3 Online Personal Finance Communities You Should Join

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Reddit, Facebook, and other forums are great places to have a conversation about personal finance.

Key points

  • Andy Panko’s Retirement Taxes is a rapidly growing community for those who are retired or close to retirement with tax questions and more.
  • Reddit’s r/PersonalFinance is a subreddit with tens of millions of members talking about everything from insurance to jobs.
  • The Bogleheads forum is a close-knit group with a healthy bent for investing.

If you can imagine it, you can probably find it online. So it should come as no surprise that millions of people around the world are turning to the internet to find groups of like-minded personal finance enthusiasts. Which of these communities is right for you? Keep reading to find out.

1. Taxes in retirement

The Retirement Taxes community has taken up residence on Facebook. Originally founded in March 2020, the group now has over 32,000 members. What is the reason for this rapid success?

The group’s mission is simply to be a place for learning and sharing knowledge about tax-efficient retirement planning. The forum allows users to tell their own stories and seek advice from an understanding community. Many of the group’s posts begin with the words, “I’m X-age,” before describing their situation and asking for advice. The group has a lot of personality, which is probably the cause of its explosive growth.

Another factor that can contribute to the success of the group is the excellent moderation team. Andy Panko, CFP®, RICP®, EA, is the big boss of the group and often intervenes in group discussions. His expertise as a financial planner and owner of Tenon Financial makes him a valuable resource for those looking for advice as they approach retirement.

2. r/Personal finance

Reddit is famous for having subreddits of nearly every variety, and personal finance is no different. The largest personal finance community is r/PersonalFinance, with over 16 million members.

The subreddit is home to a wide range of discussion topics, including debt repayment, credit, budgeting, insurance, taxes, retirement, and more. Users can filter these topics to find posts most relevant to them. Additionally, the subreddit has an extensive wiki with detailed information on the above topics and many more.

Still can not find what you are looking for ? Ask a question on the forum and watch the Reddit machine do its magic. The community is very active, with posts garnering thousands of upvotes and hundreds of comments within hours.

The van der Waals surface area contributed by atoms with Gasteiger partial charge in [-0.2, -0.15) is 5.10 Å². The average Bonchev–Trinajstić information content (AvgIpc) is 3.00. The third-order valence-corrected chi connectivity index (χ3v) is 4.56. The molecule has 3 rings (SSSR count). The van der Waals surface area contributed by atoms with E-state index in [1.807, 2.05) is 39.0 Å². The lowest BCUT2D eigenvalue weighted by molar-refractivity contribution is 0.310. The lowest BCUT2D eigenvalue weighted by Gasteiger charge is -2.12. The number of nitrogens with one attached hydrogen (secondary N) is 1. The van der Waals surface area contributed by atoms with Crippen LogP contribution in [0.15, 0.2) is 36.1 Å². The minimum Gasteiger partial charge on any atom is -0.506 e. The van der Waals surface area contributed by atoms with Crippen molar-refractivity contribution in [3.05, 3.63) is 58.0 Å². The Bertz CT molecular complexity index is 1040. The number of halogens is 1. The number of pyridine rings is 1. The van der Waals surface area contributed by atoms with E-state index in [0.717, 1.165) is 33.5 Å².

3. The Bogleheads

Inspired by the late financial trailblazer John Bogle, the Bogleheads are a group that preaches long-term investing (usually in low-cost index funds). The Bogleheads Forum continues Bogle’s legacy with over six million posts covering nearly half a million topics.

The forum may have started as a place to discuss investments, but it has grown into a place for all things personal finance. Messages are grouped daily into one of three categories. Personal investments encompass transactions made by members of the forum, while the Investment category covers theories, news, and more. Additionally, the Personal Finance category includes all topics not related to investing, but related to finance, such as insurance, credit, real estate, taxes, and legal matters.

But the community isn’t the only thing that attracts new Bogleheads. The forum includes links to a comprehensive wiki, covering everything from asset classes to indexing. The wiki stays true to John Bogle’s philosophy of saving early and often, diversifying, and really understanding your investments. Additionally, the Bogleheads blog provides access to videos, podcasts, and webinars explaining key financial concepts.

A word of warning

Online forums can be a great way to build financial literacy, but may not be the best for specific advice. As always, some comments are helpful and informative while others may be less so. Be skeptical and always find another source of information before acting on advice given in an online community.

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